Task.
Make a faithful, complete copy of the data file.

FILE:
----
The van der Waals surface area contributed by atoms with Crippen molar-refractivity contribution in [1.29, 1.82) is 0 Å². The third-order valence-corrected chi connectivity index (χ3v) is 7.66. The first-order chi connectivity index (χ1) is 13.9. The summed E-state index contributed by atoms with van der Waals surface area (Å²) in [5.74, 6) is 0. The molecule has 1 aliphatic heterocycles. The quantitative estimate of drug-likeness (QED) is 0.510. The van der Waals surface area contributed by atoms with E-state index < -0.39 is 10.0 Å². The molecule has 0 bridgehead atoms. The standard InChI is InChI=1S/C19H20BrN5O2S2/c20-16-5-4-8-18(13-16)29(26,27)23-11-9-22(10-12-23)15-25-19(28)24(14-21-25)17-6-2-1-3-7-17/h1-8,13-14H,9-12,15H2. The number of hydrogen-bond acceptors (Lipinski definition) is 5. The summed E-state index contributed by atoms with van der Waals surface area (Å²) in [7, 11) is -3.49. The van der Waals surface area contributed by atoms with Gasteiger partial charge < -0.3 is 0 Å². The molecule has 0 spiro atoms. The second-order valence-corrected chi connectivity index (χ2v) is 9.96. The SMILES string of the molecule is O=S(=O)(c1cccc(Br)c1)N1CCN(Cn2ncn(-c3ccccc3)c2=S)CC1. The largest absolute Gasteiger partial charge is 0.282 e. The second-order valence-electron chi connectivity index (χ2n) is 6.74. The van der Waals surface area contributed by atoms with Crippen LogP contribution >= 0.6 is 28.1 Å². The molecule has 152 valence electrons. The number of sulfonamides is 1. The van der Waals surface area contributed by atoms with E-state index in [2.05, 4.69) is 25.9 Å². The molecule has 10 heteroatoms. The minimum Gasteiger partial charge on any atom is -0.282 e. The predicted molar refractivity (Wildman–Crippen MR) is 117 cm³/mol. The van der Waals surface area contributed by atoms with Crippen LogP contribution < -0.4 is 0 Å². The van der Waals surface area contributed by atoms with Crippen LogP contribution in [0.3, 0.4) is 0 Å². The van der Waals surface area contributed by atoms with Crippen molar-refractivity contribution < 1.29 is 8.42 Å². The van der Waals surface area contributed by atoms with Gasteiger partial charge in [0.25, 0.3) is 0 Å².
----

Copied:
The van der Waals surface area contributed by atoms with Crippen molar-refractivity contribution in [1.29, 1.82) is 0 Å². The third-order valence-corrected chi connectivity index (χ3v) is 7.66. The first-order chi connectivity index (χ1) is 13.9. The summed E-state index contributed by atoms with van der Waals surface area (Å²) in [5.74, 6) is 0. The molecule has 1 aliphatic heterocycles. The quantitative estimate of drug-likeness (QED) is 0.510. The van der Waals surface area contributed by atoms with E-state index < -0.39 is 10.0 Å². The molecule has 0 bridgehead atoms. The standard InChI is InChI=1S/C19H20BrN5O2S2/c20-16-5-4-8-18(13-16)29(26,27)23-11-9-22(10-12-23)15-25-19(28)24(14-21-25)17-6-2-1-3-7-17/h1-8,13-14H,9-12,15H2. The number of hydrogen-bond acceptors (Lipinski definition) is 5. The summed E-state index contributed by atoms with van der Waals surface area (Å²) in [7, 11) is -3.49. The van der Waals surface area contributed by atoms with Gasteiger partial charge < -0.3 is 0 Å². The molecule has 0 spiro atoms. The second-order valence-corrected chi connectivity index (χ2v) is 9.96. The SMILES string of the molecule is O=S(=O)(c1cccc(Br)c1)N1CCN(Cn2ncn(-c3ccccc3)c2=S)CC1. The largest absolute Gasteiger partial charge is 0.282 e. The second-order valence-electron chi connectivity index (χ2n) is 6.74. The van der Waals surface area contributed by atoms with Crippen LogP contribution >= 0.6 is 28.1 Å². The molecule has 152 valence electrons. The number of sulfonamides is 1. The van der Waals surface area contributed by atoms with E-state index in [2.05, 4.69) is 25.9 Å². The molecule has 10 heteroatoms. The minimum Gasteiger partial charge on any atom is -0.282 e. The predicted molar refractivity (Wildman–Crippen MR) is 117 cm³/mol. The van der Waals surface area contributed by atoms with Crippen LogP contribution < -0.4 is 0 Å². The van der Waals surface area contributed by atoms with Crippen LogP contribution in [0.3, 0.4) is 0 Å². The van der Waals surface area contributed by atoms with Crippen molar-refractivity contribution < 1.29 is 8.42 Å². The van der Waals surface area contributed by atoms with Gasteiger partial charge in [0.25, 0.3) is 0 Å².